After a week of escalating violence in Syria, the chief U.N. official there in the country said today that efforts to resolve the conflict have had little effect. It was a bleak assessment from the man leading the United Nations observer mission for the past six months. NPR's Deborah Amos joins us from Damascus, where she has been out with observers assessing the situation.
And Deb, what was the message today from Major General Robert Mood?
Good morning. I'm Renee Montagne. Summer dust storms in Arizona have a funny name - haboobs - but they can be deadly. This summer, Arizona transportation officials turned to poetry in their safety campaign, encouraging Twitter users to tweet haikus, like this one from Mindy Lee: Haboobs blow through town. In one instant it is dark. Pull over and wait. And here's Will Watson's: You're not a Jedi. This is not Tatooine, Luke. Pull over, man. It's MORNING EDITION. Transcript provided by NPR, Copyright National Public Radio.
I try my best to keep up on new sounds out of the Middle East and North Africa, but the name Youssra El Hawary was completely new to me until just a couple of weeks ago. But now, I'm totally hooked on music by this 28-year-old folkie-ish, indie-ish, chanson-ish singer/songwriter from Egypt armed not with a guitar, but ... an accordion.
In recent months, economic growth in China has not only slowed — it's slowed faster than most people expected. Last week, for the first time since the depths of the global financial crisis, the government actually cut lending rates to try to spur growth. All of this has people wondering: Where is the world's star economy headed?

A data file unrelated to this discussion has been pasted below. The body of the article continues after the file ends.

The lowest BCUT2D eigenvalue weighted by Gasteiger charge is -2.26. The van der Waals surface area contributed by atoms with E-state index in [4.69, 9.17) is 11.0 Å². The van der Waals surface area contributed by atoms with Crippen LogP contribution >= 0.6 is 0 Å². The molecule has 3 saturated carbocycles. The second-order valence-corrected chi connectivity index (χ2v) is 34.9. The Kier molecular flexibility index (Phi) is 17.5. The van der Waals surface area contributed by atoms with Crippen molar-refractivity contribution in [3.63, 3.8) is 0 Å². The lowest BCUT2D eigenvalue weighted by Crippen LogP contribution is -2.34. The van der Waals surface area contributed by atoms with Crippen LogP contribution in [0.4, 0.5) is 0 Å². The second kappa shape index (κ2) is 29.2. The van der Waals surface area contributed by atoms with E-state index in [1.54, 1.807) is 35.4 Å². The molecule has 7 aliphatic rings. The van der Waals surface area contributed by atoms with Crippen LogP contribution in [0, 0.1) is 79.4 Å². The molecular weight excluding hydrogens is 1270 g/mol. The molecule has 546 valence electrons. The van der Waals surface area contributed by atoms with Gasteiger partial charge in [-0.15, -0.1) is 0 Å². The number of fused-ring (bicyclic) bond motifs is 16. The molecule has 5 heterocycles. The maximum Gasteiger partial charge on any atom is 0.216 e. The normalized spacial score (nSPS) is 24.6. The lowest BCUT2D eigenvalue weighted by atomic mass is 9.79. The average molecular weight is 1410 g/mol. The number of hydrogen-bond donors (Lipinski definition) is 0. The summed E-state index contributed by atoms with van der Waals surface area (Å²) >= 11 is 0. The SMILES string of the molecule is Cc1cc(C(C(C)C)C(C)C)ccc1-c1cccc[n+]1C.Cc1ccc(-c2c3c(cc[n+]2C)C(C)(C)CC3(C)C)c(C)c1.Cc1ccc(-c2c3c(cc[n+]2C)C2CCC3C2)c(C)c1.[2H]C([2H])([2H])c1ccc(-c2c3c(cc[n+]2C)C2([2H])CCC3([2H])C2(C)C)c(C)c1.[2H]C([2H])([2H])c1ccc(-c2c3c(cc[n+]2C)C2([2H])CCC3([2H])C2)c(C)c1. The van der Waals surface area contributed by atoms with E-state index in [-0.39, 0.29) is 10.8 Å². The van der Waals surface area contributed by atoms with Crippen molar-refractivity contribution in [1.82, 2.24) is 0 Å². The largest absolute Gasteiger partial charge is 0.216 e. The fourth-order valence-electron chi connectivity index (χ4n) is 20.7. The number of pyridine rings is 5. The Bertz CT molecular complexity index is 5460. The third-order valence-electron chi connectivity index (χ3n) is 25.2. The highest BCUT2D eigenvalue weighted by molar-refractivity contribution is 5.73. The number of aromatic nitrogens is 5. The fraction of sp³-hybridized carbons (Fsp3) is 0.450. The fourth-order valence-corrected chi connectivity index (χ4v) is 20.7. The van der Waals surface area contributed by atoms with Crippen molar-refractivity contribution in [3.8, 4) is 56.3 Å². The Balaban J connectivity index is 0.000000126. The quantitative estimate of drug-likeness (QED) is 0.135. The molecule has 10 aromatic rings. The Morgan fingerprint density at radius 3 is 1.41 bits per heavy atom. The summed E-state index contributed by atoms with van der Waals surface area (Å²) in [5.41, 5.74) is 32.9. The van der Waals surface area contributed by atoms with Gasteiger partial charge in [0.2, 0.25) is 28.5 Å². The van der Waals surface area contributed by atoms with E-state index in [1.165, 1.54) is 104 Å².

The famous paintings on the walls of caves in Europe mark the beginning of figurative art and a great leap forward for human culture.
But now a novel method of determining the age of some of those cave paintings questions their provenance. Not that they're fakes — only that it might not have been modern humans who made them.
The first European cave paintings are thought to have been made over 30,000 years ago. Most depict animals and hunters. Some of the eeriest are stencils of human hands, apparently made by blowing a spray of pigment over a hand held up to a wall.
Nearly 50 years ago, the Supreme Court ruled that people accused of a crime deserve the right to a defense lawyer, no matter whether they can afford to pay for one. But there's no such guarantee when it comes to civil disputes — like evictions and child custody cases — even though they have a huge impact on people's lives.
For decades, federal and state governments have pitched in to help. But money pressures mean the system for funding legal aid programs for the poor is headed toward a crisis.
In 1996, Wil Smith enrolled as a freshman at Maine's Bowdoin College. At 27, he had recently finished serving in the Navy. But he set off for school with his 1-year-old daughter, Olivia, in tow. Now that she's a teenager, Olivia sat down with her dad at StoryCorps to look back on their "college days" together.